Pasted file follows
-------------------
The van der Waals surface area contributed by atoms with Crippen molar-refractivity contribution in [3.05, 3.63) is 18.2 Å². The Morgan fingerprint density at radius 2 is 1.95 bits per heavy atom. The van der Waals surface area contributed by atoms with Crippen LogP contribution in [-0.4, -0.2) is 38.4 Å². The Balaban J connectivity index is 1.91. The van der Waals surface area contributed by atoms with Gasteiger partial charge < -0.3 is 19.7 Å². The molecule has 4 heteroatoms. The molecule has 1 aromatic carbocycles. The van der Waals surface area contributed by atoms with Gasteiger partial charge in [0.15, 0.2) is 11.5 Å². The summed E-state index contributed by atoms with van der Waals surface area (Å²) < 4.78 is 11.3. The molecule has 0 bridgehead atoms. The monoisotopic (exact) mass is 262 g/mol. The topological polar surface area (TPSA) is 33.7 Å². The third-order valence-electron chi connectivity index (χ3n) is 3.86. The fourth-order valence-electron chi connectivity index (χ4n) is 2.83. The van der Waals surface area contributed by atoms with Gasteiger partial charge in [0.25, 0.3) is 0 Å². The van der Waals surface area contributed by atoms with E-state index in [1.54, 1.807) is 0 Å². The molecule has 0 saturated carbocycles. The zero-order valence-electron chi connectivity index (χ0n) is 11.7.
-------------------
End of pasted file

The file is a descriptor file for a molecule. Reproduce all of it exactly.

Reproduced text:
The van der Waals surface area contributed by atoms with Crippen molar-refractivity contribution in [3.05, 3.63) is 18.2 Å². The Morgan fingerprint density at radius 2 is 1.95 bits per heavy atom. The van der Waals surface area contributed by atoms with Crippen LogP contribution in [-0.4, -0.2) is 38.4 Å². The Balaban J connectivity index is 1.91. The van der Waals surface area contributed by atoms with Gasteiger partial charge < -0.3 is 19.7 Å². The molecule has 4 heteroatoms. The molecule has 1 aromatic carbocycles. The van der Waals surface area contributed by atoms with Gasteiger partial charge in [0.15, 0.2) is 11.5 Å². The summed E-state index contributed by atoms with van der Waals surface area (Å²) < 4.78 is 11.3. The molecule has 0 bridgehead atoms. The monoisotopic (exact) mass is 262 g/mol. The topological polar surface area (TPSA) is 33.7 Å². The third-order valence-electron chi connectivity index (χ3n) is 3.86. The fourth-order valence-electron chi connectivity index (χ4n) is 2.83. The van der Waals surface area contributed by atoms with Gasteiger partial charge in [0.25, 0.3) is 0 Å². The van der Waals surface area contributed by atoms with E-state index in [1.54, 1.807) is 0 Å². The molecule has 0 saturated carbocycles. The zero-order valence-electron chi connectivity index (χ0n) is 11.7.